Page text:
For those of you interested in this sort of thing, here’s a breakdown of the financial statements of the Alberta PC‘s, Alberta Liberals, and Alberta NDP from 2006.
The individual contribution data isn’t yet available on the Elections Alberta Electoral Finance, but hopefully it will be up soon.
Though the individual contribution breakdown will give us a better idea of where the contributions are coming from, looking at the raw numbers shines a light on some interesting trends.
First, the Tories were still dominant in the money section. This is no surprise. The Alberta PC’s form the current government and have a well established fundraising base in corporate Alberta. Being the last year of the Ralph Klein dynasty, 2006 was an exiciting year for the Alberta PC’s with the attention and funds garnered from their leadership race, this is what I’m assuming a large part of the 1374% increase in “other sources” is about (membership sales, leadership candidate deposits, and the aparatus of this activity).
Second, Kevin Taft’s Alberta Liberals raised over a million dollars last year. This is quite significant since I believe the last time the Alberta Liberals raised over a million was in 1993 (twelve years of inflation aside, it is still nearly 20% higher than their 2005 fundraising numbers, which is a significant sign of growth). The Alberta Liberals have also made a significant dent in their debt (a leftover from their disaterous 2001 election campaign) and have suceeded paying off over $350,000 in just two years.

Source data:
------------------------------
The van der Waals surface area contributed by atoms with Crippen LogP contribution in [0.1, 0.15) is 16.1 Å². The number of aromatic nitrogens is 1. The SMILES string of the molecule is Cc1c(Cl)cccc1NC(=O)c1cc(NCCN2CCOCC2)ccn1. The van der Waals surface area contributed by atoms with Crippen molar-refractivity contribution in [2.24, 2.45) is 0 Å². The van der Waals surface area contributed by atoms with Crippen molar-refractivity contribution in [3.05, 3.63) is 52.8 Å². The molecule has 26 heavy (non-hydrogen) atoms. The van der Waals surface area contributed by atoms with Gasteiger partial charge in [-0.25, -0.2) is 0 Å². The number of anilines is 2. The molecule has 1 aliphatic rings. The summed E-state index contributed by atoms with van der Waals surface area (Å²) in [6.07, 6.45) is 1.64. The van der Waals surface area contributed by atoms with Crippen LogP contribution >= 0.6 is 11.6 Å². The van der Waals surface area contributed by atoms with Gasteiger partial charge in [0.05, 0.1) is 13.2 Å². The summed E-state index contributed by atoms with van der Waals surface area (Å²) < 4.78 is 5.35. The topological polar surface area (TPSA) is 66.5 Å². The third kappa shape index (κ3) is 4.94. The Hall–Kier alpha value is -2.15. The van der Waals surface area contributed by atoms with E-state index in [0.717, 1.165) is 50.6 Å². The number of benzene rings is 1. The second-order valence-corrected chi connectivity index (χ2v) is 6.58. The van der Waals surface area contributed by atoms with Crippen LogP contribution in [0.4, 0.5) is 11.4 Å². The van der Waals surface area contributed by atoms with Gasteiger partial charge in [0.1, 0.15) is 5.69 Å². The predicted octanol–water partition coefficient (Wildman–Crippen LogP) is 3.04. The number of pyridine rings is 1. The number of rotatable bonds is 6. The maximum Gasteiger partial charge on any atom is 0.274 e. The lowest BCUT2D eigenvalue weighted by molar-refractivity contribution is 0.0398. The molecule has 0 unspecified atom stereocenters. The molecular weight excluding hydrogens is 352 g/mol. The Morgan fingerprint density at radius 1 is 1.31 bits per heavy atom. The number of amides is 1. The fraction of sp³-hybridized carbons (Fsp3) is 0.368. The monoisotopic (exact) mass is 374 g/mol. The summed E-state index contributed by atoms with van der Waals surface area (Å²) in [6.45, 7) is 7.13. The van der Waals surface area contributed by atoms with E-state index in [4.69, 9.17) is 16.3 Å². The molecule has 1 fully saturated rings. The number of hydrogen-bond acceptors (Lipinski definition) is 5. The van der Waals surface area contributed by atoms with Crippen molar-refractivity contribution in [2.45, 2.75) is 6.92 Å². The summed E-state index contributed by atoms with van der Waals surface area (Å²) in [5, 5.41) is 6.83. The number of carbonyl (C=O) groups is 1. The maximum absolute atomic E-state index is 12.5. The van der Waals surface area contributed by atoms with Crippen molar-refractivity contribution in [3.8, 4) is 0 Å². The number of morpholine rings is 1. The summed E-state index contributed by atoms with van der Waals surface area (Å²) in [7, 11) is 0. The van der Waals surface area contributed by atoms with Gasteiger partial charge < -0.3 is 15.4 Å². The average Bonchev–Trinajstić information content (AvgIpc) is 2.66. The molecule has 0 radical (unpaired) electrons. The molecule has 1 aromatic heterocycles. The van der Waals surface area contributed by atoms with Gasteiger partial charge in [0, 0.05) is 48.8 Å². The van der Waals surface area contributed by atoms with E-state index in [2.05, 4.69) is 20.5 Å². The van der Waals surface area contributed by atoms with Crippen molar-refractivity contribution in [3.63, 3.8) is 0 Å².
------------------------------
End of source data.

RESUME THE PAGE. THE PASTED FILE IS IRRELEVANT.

Third, though the Alberta NDP were only able to raise half of what the Alberta Liberals raised, the NDP continue to attract more contributions from less than $375 crowd than both the Alberta Liberals and Tories. I see this as significant for a number of reasons. Most significantly, when the Federal Liberals introduced Campaign Finance reform before Prime Minister Chretien retired, the Conservatives benifited greatly from having a broadly developed base of supporters who contributed smaller amounts of donations in larger amounts. That said, I’m not convinced that Alberta will see any significant campaign finance reforms before the next election (the numbers also show the NDP running a deficit and an increasing debt).
The Alberta Alliance failed to submit their financial contribution data by the deadline. Does this mean they will be deregistered? I’ll have to find my copy of the Alberta Elections Act and read up…